Journal article Open Access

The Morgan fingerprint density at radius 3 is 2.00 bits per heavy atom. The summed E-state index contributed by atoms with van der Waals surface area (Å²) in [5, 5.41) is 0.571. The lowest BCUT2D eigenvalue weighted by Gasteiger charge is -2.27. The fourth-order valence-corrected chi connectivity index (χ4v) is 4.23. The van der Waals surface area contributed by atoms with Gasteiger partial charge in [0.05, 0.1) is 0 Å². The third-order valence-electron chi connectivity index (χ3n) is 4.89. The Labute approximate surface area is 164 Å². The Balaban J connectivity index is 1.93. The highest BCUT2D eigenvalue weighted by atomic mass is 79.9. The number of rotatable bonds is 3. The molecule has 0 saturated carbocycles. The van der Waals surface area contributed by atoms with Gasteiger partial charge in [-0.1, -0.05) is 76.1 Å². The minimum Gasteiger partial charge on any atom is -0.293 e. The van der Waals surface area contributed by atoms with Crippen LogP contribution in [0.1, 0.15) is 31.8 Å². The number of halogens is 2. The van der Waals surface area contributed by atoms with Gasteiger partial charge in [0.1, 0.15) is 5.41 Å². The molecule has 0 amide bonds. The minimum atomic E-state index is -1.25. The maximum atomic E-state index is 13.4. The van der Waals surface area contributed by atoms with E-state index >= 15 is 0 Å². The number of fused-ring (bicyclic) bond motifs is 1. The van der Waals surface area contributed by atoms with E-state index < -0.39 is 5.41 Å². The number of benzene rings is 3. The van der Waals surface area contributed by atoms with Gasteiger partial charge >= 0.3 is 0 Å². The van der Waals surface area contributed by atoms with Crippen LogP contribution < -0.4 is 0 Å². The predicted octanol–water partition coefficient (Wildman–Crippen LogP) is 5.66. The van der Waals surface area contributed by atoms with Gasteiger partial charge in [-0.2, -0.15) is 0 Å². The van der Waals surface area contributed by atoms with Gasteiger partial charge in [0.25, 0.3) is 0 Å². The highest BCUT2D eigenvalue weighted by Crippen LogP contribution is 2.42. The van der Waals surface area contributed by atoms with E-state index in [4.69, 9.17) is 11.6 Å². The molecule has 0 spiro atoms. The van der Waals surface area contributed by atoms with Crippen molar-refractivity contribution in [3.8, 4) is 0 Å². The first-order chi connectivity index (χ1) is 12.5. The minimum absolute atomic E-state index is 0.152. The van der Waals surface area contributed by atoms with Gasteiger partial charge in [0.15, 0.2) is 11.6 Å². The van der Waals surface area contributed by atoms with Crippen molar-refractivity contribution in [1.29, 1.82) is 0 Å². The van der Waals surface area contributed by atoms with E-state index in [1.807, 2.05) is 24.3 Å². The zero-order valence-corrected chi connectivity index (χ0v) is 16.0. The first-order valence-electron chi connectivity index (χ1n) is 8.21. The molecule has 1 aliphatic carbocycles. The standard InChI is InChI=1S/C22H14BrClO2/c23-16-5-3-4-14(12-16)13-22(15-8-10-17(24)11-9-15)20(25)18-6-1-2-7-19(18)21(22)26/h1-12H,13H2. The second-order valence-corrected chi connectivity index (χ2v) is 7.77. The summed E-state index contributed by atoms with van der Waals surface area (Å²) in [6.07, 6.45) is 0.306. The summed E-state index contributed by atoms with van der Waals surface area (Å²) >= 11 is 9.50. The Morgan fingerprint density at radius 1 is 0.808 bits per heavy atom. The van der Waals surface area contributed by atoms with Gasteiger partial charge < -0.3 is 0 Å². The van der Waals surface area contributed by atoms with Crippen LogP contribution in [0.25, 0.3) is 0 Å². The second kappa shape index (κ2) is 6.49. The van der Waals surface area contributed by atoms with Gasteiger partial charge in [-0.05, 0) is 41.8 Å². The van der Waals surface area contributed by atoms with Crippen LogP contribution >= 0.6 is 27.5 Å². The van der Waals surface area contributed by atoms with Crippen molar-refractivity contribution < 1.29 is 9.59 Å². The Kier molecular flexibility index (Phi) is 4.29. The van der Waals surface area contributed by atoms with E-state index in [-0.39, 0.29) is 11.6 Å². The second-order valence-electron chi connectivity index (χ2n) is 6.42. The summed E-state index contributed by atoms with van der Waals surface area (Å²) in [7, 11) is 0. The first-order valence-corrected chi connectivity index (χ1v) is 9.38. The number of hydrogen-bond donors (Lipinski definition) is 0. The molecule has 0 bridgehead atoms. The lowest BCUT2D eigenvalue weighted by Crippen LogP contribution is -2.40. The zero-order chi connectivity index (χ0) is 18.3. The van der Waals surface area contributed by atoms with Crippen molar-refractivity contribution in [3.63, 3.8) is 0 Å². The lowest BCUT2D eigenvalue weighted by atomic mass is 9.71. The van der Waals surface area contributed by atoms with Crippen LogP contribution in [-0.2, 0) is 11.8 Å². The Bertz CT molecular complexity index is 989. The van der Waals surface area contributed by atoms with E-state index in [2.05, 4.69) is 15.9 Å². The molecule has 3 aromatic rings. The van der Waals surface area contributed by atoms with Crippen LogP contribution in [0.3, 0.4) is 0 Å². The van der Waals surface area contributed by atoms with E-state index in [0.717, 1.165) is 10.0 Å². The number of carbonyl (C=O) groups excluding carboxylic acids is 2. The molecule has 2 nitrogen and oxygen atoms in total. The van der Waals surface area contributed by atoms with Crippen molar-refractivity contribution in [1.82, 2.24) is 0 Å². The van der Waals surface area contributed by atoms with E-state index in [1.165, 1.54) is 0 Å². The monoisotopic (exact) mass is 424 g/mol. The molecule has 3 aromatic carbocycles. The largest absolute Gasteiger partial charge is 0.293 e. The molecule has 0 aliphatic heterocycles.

Introduction: Burkina Faso is a landlocked West African country, where livelihoods are heavily dependent on subsistence agriculture, and the humanitarian crisis has increased populations vulnerability to malnutrition. Aim: This article presents an update of the food and nutrition situation. Methodology: Documents from government surveys and reports, peer-reviewed articles and other reliable sources were retrieved and analyzed. Results: According to the 2019 National Nutrition Survey, 25.4% of children under 5 years old are stunted and 8.1% are wasted. These rates exceed the WHO critical thresholds suggesting that child malnutrition is still a public health problem in Burkina although trend analysis suggests continuous improvement over the past ten years. Childhood overweight fluctuates between 1% and 2% while childhood obesity remains below 1% since 2014. Poor infant and young child feeding (IYCF) practices are key drivers of child stunting. In fact, 59% of infants are exclusively breastfed while only 17% of 6 – 23-month children receive a minimally acceptable diet. Children and pregnant and lactating women are deeply affected by micronutrient deficiencies including vitamin A and iron. Adult overweight is on the rise and high blood pressure and diabetes levels have reached 18% and 5% respectively in adults aged 25 to 64 years with huge disparities between men and women. Conclusion: While the country had made important progress in reducing child malnutrition, it is still facing double burden of malnutrition namely undernutrition comprised of stunting, wasting and micronutrient deficiencies and overweight/obesity, hence the need to embrace a double duty approach to policy response to simultaneously reduce both undernutrition and overweight/obesity.